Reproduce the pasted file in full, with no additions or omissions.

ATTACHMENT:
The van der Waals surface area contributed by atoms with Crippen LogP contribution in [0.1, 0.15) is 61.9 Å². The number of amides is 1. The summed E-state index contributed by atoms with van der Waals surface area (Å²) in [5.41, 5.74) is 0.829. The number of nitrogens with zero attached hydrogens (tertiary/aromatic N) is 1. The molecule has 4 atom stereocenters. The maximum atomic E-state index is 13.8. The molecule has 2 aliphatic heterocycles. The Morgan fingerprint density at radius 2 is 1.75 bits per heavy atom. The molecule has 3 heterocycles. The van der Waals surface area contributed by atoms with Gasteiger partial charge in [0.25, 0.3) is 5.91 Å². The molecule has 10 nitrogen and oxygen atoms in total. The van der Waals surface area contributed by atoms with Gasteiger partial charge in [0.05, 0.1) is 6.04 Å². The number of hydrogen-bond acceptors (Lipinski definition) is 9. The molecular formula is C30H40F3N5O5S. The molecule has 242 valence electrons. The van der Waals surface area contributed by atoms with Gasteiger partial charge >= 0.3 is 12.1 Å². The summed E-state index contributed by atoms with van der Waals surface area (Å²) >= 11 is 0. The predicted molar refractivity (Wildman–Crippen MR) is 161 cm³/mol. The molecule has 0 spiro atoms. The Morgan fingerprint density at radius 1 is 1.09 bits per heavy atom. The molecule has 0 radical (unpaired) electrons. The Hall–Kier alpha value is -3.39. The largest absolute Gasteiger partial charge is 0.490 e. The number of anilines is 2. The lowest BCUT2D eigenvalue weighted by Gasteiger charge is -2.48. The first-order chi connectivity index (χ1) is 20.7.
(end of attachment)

The van der Waals surface area contributed by atoms with Crippen LogP contribution in [0.1, 0.15) is 61.9 Å². The number of amides is 1. The summed E-state index contributed by atoms with van der Waals surface area (Å²) in [5.41, 5.74) is 0.829. The number of nitrogens with zero attached hydrogens (tertiary/aromatic N) is 1. The molecule has 4 atom stereocenters. The maximum atomic E-state index is 13.8. The molecule has 2 aliphatic heterocycles. The Morgan fingerprint density at radius 2 is 1.75 bits per heavy atom. The molecule has 3 heterocycles. The van der Waals surface area contributed by atoms with Gasteiger partial charge in [0.25, 0.3) is 5.91 Å². The molecule has 10 nitrogen and oxygen atoms in total. The van der Waals surface area contributed by atoms with Gasteiger partial charge in [0.05, 0.1) is 6.04 Å². The number of hydrogen-bond acceptors (Lipinski definition) is 9. The molecular formula is C30H40F3N5O5S. The molecule has 242 valence electrons. The van der Waals surface area contributed by atoms with Gasteiger partial charge >= 0.3 is 12.1 Å². The summed E-state index contributed by atoms with van der Waals surface area (Å²) >= 11 is 0. The predicted molar refractivity (Wildman–Crippen MR) is 161 cm³/mol. The molecule has 0 spiro atoms. The Morgan fingerprint density at radius 1 is 1.09 bits per heavy atom. The molecule has 0 radical (unpaired) electrons. The Hall–Kier alpha value is -3.39. The largest absolute Gasteiger partial charge is 0.490 e. The number of anilines is 2. The lowest BCUT2D eigenvalue weighted by Gasteiger charge is -2.48. The first-order chi connectivity index (χ1) is 20.7.